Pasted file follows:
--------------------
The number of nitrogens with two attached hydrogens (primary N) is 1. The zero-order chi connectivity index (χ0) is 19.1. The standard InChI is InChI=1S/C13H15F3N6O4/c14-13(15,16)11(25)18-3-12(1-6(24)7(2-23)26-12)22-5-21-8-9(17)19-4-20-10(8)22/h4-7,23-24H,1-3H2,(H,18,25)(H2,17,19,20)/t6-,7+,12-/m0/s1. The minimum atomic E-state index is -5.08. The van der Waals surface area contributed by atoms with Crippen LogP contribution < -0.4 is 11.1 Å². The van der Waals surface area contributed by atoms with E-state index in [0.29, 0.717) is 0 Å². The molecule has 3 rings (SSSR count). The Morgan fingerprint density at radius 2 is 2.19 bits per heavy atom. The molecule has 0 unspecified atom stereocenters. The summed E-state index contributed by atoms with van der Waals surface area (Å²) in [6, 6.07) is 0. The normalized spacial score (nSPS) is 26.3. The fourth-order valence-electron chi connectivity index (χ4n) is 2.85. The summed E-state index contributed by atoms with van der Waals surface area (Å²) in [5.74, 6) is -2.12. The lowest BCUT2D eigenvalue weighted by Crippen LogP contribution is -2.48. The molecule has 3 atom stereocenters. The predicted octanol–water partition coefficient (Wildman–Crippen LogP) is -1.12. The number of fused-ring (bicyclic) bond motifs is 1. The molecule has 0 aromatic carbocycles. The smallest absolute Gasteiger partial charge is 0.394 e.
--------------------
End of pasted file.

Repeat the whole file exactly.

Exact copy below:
The number of nitrogens with two attached hydrogens (primary N) is 1. The zero-order chi connectivity index (χ0) is 19.1. The standard InChI is InChI=1S/C13H15F3N6O4/c14-13(15,16)11(25)18-3-12(1-6(24)7(2-23)26-12)22-5-21-8-9(17)19-4-20-10(8)22/h4-7,23-24H,1-3H2,(H,18,25)(H2,17,19,20)/t6-,7+,12-/m0/s1. The minimum atomic E-state index is -5.08. The van der Waals surface area contributed by atoms with Crippen LogP contribution < -0.4 is 11.1 Å². The van der Waals surface area contributed by atoms with E-state index in [0.29, 0.717) is 0 Å². The molecule has 3 rings (SSSR count). The Morgan fingerprint density at radius 2 is 2.19 bits per heavy atom. The molecule has 0 unspecified atom stereocenters. The summed E-state index contributed by atoms with van der Waals surface area (Å²) in [6, 6.07) is 0. The normalized spacial score (nSPS) is 26.3. The fourth-order valence-electron chi connectivity index (χ4n) is 2.85. The summed E-state index contributed by atoms with van der Waals surface area (Å²) in [5.74, 6) is -2.12. The lowest BCUT2D eigenvalue weighted by Crippen LogP contribution is -2.48. The molecule has 3 atom stereocenters. The predicted octanol–water partition coefficient (Wildman–Crippen LogP) is -1.12. The number of fused-ring (bicyclic) bond motifs is 1. The molecule has 0 aromatic carbocycles. The smallest absolute Gasteiger partial charge is 0.394 e.